Construction workers uncovered historic infrastructure in Los Angeles.
If you get excited about finding clay pottery shards in the backyard or arrowheads in the field across the road, beware: Your history-loving/treasure hunting genes are about to be tickled.
According to an LA Times article, workers in Los Angeles, Calif., who were excavating the site of a $100 million Chinatown development made an interesting discovery earlier this month. Just 12 feet below the site’s surface, they unearthed a 100-foot section of the city’s first municipal water system, the Zanja Madre, otherwise known as the Mother Ditch.
Constructed in 1781, the 4-foot Mother Ditch carried water from the Los Angeles River to the city through a series of winding open ditches. Later on, a 40-foot water wheel was constructed to increase the gravitational flow of the water to the city’s center, and the ditch was closed with brick to make the water more sanitary. The Mother Ditch was in operation until the early 20th century when it was replaced by a modern piped water supply system.
The Chinatown discovery is not the first time parts of the city’s historic infrastructure have been unearthed. In fact, project coordinators had been on the lookout for remnants of the city’s past.
“We made a map of where we thought it would be and that’s where it was,” noted Sherri Gust, an archaeologist and project manager at Cogstone Resource Management in an LA Times article.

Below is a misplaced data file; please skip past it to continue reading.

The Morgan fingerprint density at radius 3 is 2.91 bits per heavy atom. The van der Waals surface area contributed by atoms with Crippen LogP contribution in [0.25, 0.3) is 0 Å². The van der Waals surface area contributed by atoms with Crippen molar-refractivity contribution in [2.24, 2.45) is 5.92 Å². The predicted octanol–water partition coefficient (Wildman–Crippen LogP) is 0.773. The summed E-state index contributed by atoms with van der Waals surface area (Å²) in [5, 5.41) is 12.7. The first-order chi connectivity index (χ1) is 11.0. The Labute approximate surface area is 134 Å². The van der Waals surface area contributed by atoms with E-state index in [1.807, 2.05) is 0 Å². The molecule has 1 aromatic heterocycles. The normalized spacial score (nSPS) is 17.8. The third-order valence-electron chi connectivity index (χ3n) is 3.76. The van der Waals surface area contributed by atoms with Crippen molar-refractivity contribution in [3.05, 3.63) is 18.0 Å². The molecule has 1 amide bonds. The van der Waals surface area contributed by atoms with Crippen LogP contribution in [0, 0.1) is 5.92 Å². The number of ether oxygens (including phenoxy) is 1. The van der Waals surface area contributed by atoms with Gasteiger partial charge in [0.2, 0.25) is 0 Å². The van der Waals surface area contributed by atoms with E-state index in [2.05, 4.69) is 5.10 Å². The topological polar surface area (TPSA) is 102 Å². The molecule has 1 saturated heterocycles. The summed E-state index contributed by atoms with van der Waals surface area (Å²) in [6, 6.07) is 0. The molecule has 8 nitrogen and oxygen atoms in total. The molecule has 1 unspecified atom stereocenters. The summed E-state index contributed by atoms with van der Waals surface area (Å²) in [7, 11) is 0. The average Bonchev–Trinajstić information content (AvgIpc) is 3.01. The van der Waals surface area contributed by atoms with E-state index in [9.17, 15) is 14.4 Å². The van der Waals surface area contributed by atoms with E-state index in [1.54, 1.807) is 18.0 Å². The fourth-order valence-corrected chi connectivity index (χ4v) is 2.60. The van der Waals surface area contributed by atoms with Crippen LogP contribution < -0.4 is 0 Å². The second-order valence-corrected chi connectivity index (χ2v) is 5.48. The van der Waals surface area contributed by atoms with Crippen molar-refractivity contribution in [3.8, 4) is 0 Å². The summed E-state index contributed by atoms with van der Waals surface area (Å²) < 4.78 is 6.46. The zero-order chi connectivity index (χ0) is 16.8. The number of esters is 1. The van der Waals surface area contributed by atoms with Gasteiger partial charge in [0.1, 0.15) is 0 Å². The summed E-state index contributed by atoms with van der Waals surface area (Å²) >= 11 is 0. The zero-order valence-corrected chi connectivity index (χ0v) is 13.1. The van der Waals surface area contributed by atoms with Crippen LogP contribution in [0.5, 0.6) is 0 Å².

Other bits and pieces of the antique water system occasionally pop up around the city. In 2000, a 5-foot segment of the pipe was found on private property, for instance, and visitors to Olvera Street can view enhanced brickwork that shows where the pipe traveled through the area, passing right alongside a fountain where early residents would get water. (Check out some interesting historical photos on the Water and Power Associates website.)
The newly discovered section is headed for some cultural fanfare. Workers will use a vacuum to remove sediment from the brick pipe before carefully removing it from the ground. The city plans to exhibit sections of the Mother Ditch at Blossom Plaza, the Los Angeles Historic State Park and a planned Los Angeles River Water Wheel replica project.
The discovery is a very real reminder that history is just below our feet, and that the past isn’t so far out of reach. Municipal infrastructure has certainly advanced since the days of open ditch water distribution, but it begs the question: Centuries from now, when today’s pipelines are unearthed and viewed as antiquated city structures, what will they have been replaced with?